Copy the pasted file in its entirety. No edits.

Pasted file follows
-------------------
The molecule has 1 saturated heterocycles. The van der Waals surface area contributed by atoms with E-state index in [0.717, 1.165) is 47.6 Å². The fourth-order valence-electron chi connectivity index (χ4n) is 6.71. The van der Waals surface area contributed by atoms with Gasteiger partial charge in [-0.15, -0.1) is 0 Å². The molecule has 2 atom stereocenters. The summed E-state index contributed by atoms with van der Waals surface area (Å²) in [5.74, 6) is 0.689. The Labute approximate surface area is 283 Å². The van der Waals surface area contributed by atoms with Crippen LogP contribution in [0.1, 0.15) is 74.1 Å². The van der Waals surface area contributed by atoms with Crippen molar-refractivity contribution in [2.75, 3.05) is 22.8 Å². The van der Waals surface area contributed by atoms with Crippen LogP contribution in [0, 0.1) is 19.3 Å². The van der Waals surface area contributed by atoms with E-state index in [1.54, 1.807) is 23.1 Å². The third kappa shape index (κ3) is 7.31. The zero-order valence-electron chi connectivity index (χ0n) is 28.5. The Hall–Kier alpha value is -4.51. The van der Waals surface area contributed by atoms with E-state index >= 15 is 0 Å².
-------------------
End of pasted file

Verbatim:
The molecule has 1 saturated heterocycles. The van der Waals surface area contributed by atoms with E-state index in [0.717, 1.165) is 47.6 Å². The fourth-order valence-electron chi connectivity index (χ4n) is 6.71. The van der Waals surface area contributed by atoms with Gasteiger partial charge in [-0.15, -0.1) is 0 Å². The molecule has 2 atom stereocenters. The summed E-state index contributed by atoms with van der Waals surface area (Å²) in [5.74, 6) is 0.689. The Labute approximate surface area is 283 Å². The van der Waals surface area contributed by atoms with Crippen LogP contribution in [0.1, 0.15) is 74.1 Å². The van der Waals surface area contributed by atoms with Crippen molar-refractivity contribution in [2.75, 3.05) is 22.8 Å². The van der Waals surface area contributed by atoms with Crippen LogP contribution in [0, 0.1) is 19.3 Å². The van der Waals surface area contributed by atoms with E-state index in [1.54, 1.807) is 23.1 Å². The third kappa shape index (κ3) is 7.31. The zero-order valence-electron chi connectivity index (χ0n) is 28.5. The Hall–Kier alpha value is -4.51. The van der Waals surface area contributed by atoms with E-state index >= 15 is 0 Å².